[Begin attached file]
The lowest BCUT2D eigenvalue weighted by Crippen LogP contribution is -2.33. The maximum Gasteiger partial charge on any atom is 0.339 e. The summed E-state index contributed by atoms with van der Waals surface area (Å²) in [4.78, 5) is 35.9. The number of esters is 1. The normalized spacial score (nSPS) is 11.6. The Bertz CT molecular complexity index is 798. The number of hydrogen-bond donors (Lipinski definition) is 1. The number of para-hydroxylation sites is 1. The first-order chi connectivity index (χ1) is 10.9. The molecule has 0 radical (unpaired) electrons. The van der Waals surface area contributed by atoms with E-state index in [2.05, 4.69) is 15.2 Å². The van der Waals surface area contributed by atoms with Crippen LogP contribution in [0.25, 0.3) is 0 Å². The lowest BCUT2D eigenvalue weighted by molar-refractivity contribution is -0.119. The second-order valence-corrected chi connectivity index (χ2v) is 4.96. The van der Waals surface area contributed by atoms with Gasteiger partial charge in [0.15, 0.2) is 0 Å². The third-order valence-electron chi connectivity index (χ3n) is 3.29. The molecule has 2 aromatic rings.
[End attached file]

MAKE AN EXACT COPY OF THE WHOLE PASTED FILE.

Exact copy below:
The lowest BCUT2D eigenvalue weighted by Crippen LogP contribution is -2.33. The maximum Gasteiger partial charge on any atom is 0.339 e. The summed E-state index contributed by atoms with van der Waals surface area (Å²) in [4.78, 5) is 35.9. The number of esters is 1. The normalized spacial score (nSPS) is 11.6. The Bertz CT molecular complexity index is 798. The number of hydrogen-bond donors (Lipinski definition) is 1. The number of para-hydroxylation sites is 1. The first-order chi connectivity index (χ1) is 10.9. The molecule has 0 radical (unpaired) electrons. The van der Waals surface area contributed by atoms with E-state index in [2.05, 4.69) is 15.2 Å². The van der Waals surface area contributed by atoms with Crippen LogP contribution in [0.25, 0.3) is 0 Å². The lowest BCUT2D eigenvalue weighted by molar-refractivity contribution is -0.119. The second-order valence-corrected chi connectivity index (χ2v) is 4.96. The van der Waals surface area contributed by atoms with Gasteiger partial charge in [0.15, 0.2) is 0 Å². The third-order valence-electron chi connectivity index (χ3n) is 3.29. The molecule has 2 aromatic rings.